Freesteel Blog » Adaptive
Well, at least I sorted out the metal supplies by cycling to Scimitar Steels in Bootle at the furthest public limit of the dock road and persuaded him to cut me the most pitifully small piece of mild steel anyone has ever ordered from him. Couldn’t even be bothered to charge me. I think he said the substance was “080A15 EM32B” steel, which according to kvsteel is:
General purpose steel bars for machining, suitable for lightly stressed components including studs, bolts, gears and shafts. Often specified where weldability is a requirement. Can be case-hardened to improve wear resistance. Available in bright rounds, squares and flats, and hot rolled rounds. Can be supplied in sawn blanks, and bespoke size blocks.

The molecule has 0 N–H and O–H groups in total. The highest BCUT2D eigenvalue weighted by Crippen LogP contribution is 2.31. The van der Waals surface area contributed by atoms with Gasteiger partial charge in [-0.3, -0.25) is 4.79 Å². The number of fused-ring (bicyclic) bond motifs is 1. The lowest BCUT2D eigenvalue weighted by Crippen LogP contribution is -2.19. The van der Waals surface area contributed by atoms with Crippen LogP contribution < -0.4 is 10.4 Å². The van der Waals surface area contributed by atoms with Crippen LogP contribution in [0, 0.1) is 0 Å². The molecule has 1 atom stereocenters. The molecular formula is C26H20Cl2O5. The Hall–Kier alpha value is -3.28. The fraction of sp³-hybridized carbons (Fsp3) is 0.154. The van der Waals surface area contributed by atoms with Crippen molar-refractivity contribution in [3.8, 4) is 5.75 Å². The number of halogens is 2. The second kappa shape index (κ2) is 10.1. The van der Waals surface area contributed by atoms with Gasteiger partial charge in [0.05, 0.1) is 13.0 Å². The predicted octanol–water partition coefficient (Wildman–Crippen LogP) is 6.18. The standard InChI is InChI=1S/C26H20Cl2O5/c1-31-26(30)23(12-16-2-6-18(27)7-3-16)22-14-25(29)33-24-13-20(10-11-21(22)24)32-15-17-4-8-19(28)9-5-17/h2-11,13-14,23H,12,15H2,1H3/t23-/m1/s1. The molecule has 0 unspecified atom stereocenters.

Sounds like the correct stuff to me.
Then, as I was fetching my bike, I spotted a picture of a milling cutter on the side of a Lloyd&Jones Engineering truck parked outside the shop, and went in. I didn’t see any on display, so I had to check their website to find out about their sensibly priced 2 flute solid carbide tian coated end mills among their limited selection. It’s 2 flute so I don’t need to run it so fast according to the feeds and speeds calculations.
Back home on the machine it proved rather good for facing off, being as I could run the spindle at 7000rpm instead of the near-stalling at the minimum of 2400 owing to the fact that the mill cutting speed surface ft/min should be 350 with carbide cutters as opposed to 70 (for “steel 4140″, whatever that is).